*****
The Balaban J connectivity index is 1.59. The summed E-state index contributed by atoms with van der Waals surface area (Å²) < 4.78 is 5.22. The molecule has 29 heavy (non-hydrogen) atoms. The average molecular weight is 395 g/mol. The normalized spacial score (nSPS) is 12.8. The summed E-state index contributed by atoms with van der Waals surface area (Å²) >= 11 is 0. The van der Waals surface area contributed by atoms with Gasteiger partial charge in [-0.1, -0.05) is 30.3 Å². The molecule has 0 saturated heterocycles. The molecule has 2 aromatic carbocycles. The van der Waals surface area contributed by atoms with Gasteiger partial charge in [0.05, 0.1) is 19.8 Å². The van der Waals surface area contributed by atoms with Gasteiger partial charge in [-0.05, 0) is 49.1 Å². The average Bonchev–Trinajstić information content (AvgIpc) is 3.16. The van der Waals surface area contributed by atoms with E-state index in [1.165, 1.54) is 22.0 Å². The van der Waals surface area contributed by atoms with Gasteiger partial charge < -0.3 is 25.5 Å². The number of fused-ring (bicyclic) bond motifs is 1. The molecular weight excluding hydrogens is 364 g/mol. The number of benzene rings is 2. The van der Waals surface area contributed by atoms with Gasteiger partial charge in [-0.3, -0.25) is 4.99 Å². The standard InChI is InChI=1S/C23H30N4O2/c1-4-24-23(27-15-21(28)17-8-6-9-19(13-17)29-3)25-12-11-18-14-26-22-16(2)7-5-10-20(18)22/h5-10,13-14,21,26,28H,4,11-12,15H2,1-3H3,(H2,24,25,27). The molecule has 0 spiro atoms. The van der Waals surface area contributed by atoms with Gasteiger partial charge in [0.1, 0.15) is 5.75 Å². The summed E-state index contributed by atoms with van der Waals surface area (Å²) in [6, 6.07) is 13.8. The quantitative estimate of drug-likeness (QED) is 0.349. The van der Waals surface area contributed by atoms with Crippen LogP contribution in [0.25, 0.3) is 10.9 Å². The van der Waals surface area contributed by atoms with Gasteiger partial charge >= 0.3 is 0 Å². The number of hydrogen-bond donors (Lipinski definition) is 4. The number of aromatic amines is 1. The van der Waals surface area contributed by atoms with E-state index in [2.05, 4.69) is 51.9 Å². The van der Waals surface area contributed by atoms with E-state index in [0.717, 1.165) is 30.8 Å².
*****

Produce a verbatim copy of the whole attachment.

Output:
The Balaban J connectivity index is 1.59. The summed E-state index contributed by atoms with van der Waals surface area (Å²) < 4.78 is 5.22. The molecule has 29 heavy (non-hydrogen) atoms. The average molecular weight is 395 g/mol. The normalized spacial score (nSPS) is 12.8. The summed E-state index contributed by atoms with van der Waals surface area (Å²) >= 11 is 0. The van der Waals surface area contributed by atoms with Gasteiger partial charge in [-0.1, -0.05) is 30.3 Å². The molecule has 0 saturated heterocycles. The molecule has 2 aromatic carbocycles. The van der Waals surface area contributed by atoms with Gasteiger partial charge in [0.05, 0.1) is 19.8 Å². The van der Waals surface area contributed by atoms with Gasteiger partial charge in [-0.05, 0) is 49.1 Å². The average Bonchev–Trinajstić information content (AvgIpc) is 3.16. The van der Waals surface area contributed by atoms with E-state index in [1.165, 1.54) is 22.0 Å². The van der Waals surface area contributed by atoms with Gasteiger partial charge < -0.3 is 25.5 Å². The number of fused-ring (bicyclic) bond motifs is 1. The molecular weight excluding hydrogens is 364 g/mol. The number of benzene rings is 2. The van der Waals surface area contributed by atoms with Gasteiger partial charge in [-0.3, -0.25) is 4.99 Å². The standard InChI is InChI=1S/C23H30N4O2/c1-4-24-23(27-15-21(28)17-8-6-9-19(13-17)29-3)25-12-11-18-14-26-22-16(2)7-5-10-20(18)22/h5-10,13-14,21,26,28H,4,11-12,15H2,1-3H3,(H2,24,25,27). The molecule has 0 spiro atoms. The van der Waals surface area contributed by atoms with Gasteiger partial charge in [0.1, 0.15) is 5.75 Å². The summed E-state index contributed by atoms with van der Waals surface area (Å²) in [6, 6.07) is 13.8. The quantitative estimate of drug-likeness (QED) is 0.349. The van der Waals surface area contributed by atoms with Crippen LogP contribution in [0.25, 0.3) is 10.9 Å². The van der Waals surface area contributed by atoms with Gasteiger partial charge >= 0.3 is 0 Å². The number of hydrogen-bond donors (Lipinski definition) is 4. The number of aromatic amines is 1. The van der Waals surface area contributed by atoms with E-state index in [2.05, 4.69) is 51.9 Å². The van der Waals surface area contributed by atoms with E-state index in [0.717, 1.165) is 30.8 Å².